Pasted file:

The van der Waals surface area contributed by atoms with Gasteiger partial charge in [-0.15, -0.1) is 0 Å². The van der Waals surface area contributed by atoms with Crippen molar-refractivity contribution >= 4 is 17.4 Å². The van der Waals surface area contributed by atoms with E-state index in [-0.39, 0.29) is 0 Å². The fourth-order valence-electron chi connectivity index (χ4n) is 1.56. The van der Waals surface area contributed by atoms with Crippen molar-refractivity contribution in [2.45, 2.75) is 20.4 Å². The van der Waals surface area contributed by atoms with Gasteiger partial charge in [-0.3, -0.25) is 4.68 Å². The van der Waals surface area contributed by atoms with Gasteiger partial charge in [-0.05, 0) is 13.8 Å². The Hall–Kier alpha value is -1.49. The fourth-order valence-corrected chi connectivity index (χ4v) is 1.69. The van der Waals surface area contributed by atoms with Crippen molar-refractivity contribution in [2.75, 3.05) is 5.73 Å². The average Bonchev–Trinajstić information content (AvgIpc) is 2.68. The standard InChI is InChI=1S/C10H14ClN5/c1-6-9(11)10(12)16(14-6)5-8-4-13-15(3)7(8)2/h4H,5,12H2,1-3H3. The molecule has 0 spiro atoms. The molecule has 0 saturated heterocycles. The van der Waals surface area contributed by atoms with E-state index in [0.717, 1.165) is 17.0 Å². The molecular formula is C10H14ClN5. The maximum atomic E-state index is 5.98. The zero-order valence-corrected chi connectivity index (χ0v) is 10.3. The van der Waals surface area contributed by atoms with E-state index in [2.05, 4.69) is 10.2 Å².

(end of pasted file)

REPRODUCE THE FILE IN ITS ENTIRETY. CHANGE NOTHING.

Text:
The van der Waals surface area contributed by atoms with Gasteiger partial charge in [-0.15, -0.1) is 0 Å². The van der Waals surface area contributed by atoms with Crippen molar-refractivity contribution >= 4 is 17.4 Å². The van der Waals surface area contributed by atoms with E-state index in [-0.39, 0.29) is 0 Å². The fourth-order valence-electron chi connectivity index (χ4n) is 1.56. The van der Waals surface area contributed by atoms with Crippen molar-refractivity contribution in [2.45, 2.75) is 20.4 Å². The van der Waals surface area contributed by atoms with Gasteiger partial charge in [-0.3, -0.25) is 4.68 Å². The van der Waals surface area contributed by atoms with Gasteiger partial charge in [-0.05, 0) is 13.8 Å². The Hall–Kier alpha value is -1.49. The fourth-order valence-corrected chi connectivity index (χ4v) is 1.69. The van der Waals surface area contributed by atoms with Crippen molar-refractivity contribution in [2.75, 3.05) is 5.73 Å². The average Bonchev–Trinajstić information content (AvgIpc) is 2.68. The standard InChI is InChI=1S/C10H14ClN5/c1-6-9(11)10(12)16(14-6)5-8-4-13-15(3)7(8)2/h4H,5,12H2,1-3H3. The molecule has 0 spiro atoms. The molecule has 0 saturated heterocycles. The van der Waals surface area contributed by atoms with E-state index in [0.717, 1.165) is 17.0 Å². The molecular formula is C10H14ClN5. The maximum atomic E-state index is 5.98. The zero-order valence-corrected chi connectivity index (χ0v) is 10.3. The van der Waals surface area contributed by atoms with E-state index in [2.05, 4.69) is 10.2 Å².